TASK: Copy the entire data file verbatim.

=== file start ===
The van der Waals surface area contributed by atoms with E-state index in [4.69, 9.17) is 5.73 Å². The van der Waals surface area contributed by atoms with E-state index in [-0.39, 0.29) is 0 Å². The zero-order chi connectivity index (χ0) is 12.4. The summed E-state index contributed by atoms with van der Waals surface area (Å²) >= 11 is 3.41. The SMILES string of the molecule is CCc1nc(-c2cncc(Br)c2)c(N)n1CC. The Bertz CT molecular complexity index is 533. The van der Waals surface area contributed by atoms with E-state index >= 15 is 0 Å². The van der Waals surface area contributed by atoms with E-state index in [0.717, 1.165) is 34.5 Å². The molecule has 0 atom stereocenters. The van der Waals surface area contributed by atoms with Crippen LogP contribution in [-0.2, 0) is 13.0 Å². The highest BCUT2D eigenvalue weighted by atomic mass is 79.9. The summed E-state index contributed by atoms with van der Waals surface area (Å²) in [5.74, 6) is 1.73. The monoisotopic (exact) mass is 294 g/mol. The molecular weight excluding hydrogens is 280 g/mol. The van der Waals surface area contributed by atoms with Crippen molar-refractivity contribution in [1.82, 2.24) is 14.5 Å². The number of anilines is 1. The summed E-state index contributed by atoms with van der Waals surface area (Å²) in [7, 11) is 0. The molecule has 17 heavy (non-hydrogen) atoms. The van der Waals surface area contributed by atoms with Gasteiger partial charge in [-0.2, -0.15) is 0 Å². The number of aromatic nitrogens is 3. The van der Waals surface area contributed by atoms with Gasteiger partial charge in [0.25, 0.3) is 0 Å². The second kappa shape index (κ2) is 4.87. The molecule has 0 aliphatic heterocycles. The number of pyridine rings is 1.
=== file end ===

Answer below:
The van der Waals surface area contributed by atoms with E-state index in [4.69, 9.17) is 5.73 Å². The van der Waals surface area contributed by atoms with E-state index in [-0.39, 0.29) is 0 Å². The zero-order chi connectivity index (χ0) is 12.4. The summed E-state index contributed by atoms with van der Waals surface area (Å²) >= 11 is 3.41. The SMILES string of the molecule is CCc1nc(-c2cncc(Br)c2)c(N)n1CC. The Bertz CT molecular complexity index is 533. The van der Waals surface area contributed by atoms with E-state index >= 15 is 0 Å². The van der Waals surface area contributed by atoms with E-state index in [0.717, 1.165) is 34.5 Å². The molecule has 0 atom stereocenters. The van der Waals surface area contributed by atoms with Crippen LogP contribution in [-0.2, 0) is 13.0 Å². The highest BCUT2D eigenvalue weighted by atomic mass is 79.9. The summed E-state index contributed by atoms with van der Waals surface area (Å²) in [5.74, 6) is 1.73. The monoisotopic (exact) mass is 294 g/mol. The molecular weight excluding hydrogens is 280 g/mol. The van der Waals surface area contributed by atoms with Crippen molar-refractivity contribution in [1.82, 2.24) is 14.5 Å². The number of anilines is 1. The summed E-state index contributed by atoms with van der Waals surface area (Å²) in [7, 11) is 0. The molecule has 17 heavy (non-hydrogen) atoms. The van der Waals surface area contributed by atoms with Gasteiger partial charge in [-0.2, -0.15) is 0 Å². The number of aromatic nitrogens is 3. The van der Waals surface area contributed by atoms with Gasteiger partial charge in [0.25, 0.3) is 0 Å². The second kappa shape index (κ2) is 4.87. The molecule has 0 aliphatic heterocycles. The number of pyridine rings is 1.